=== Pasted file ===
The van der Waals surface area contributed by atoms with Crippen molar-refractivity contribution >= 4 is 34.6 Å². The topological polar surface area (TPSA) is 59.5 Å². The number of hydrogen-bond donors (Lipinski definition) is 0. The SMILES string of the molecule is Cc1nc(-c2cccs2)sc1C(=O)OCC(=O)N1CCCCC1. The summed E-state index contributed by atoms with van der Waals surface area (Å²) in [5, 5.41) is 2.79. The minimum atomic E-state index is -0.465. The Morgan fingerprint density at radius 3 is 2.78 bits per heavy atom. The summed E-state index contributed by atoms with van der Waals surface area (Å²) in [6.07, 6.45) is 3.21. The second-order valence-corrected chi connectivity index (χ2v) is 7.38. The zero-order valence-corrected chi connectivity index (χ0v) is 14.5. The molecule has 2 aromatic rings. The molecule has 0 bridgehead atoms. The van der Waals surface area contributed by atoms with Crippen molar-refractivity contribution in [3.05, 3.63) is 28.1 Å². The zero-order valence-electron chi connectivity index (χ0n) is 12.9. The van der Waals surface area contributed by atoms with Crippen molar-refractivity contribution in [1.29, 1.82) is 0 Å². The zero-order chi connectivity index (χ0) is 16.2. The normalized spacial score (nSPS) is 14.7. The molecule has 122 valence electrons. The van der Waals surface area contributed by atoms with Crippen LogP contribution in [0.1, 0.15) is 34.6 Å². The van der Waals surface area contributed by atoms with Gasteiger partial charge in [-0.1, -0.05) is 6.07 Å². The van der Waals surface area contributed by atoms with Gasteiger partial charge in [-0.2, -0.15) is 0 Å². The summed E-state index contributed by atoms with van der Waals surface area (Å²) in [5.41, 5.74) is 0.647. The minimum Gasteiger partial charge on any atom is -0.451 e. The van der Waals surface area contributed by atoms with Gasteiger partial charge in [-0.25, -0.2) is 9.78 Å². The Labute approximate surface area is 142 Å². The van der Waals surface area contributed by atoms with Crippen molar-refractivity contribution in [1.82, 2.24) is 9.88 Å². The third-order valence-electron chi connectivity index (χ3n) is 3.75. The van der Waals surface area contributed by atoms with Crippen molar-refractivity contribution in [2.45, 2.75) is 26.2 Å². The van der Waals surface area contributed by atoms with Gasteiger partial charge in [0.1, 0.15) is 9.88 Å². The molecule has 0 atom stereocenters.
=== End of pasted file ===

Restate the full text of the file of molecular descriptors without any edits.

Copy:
The van der Waals surface area contributed by atoms with Crippen molar-refractivity contribution >= 4 is 34.6 Å². The topological polar surface area (TPSA) is 59.5 Å². The number of hydrogen-bond donors (Lipinski definition) is 0. The SMILES string of the molecule is Cc1nc(-c2cccs2)sc1C(=O)OCC(=O)N1CCCCC1. The summed E-state index contributed by atoms with van der Waals surface area (Å²) in [5, 5.41) is 2.79. The minimum atomic E-state index is -0.465. The Morgan fingerprint density at radius 3 is 2.78 bits per heavy atom. The summed E-state index contributed by atoms with van der Waals surface area (Å²) in [6.07, 6.45) is 3.21. The second-order valence-corrected chi connectivity index (χ2v) is 7.38. The zero-order valence-corrected chi connectivity index (χ0v) is 14.5. The molecule has 2 aromatic rings. The molecule has 0 bridgehead atoms. The van der Waals surface area contributed by atoms with Crippen molar-refractivity contribution in [3.05, 3.63) is 28.1 Å². The zero-order valence-electron chi connectivity index (χ0n) is 12.9. The van der Waals surface area contributed by atoms with Crippen molar-refractivity contribution in [1.29, 1.82) is 0 Å². The zero-order chi connectivity index (χ0) is 16.2. The normalized spacial score (nSPS) is 14.7. The molecule has 122 valence electrons. The van der Waals surface area contributed by atoms with Crippen LogP contribution in [0.1, 0.15) is 34.6 Å². The van der Waals surface area contributed by atoms with Gasteiger partial charge in [-0.1, -0.05) is 6.07 Å². The van der Waals surface area contributed by atoms with Gasteiger partial charge in [-0.2, -0.15) is 0 Å². The summed E-state index contributed by atoms with van der Waals surface area (Å²) in [5.41, 5.74) is 0.647. The minimum Gasteiger partial charge on any atom is -0.451 e. The van der Waals surface area contributed by atoms with Gasteiger partial charge in [-0.25, -0.2) is 9.78 Å². The Labute approximate surface area is 142 Å². The van der Waals surface area contributed by atoms with Crippen molar-refractivity contribution in [1.82, 2.24) is 9.88 Å². The third-order valence-electron chi connectivity index (χ3n) is 3.75. The van der Waals surface area contributed by atoms with Crippen molar-refractivity contribution in [2.45, 2.75) is 26.2 Å². The van der Waals surface area contributed by atoms with Gasteiger partial charge in [0.1, 0.15) is 9.88 Å². The molecule has 0 atom stereocenters.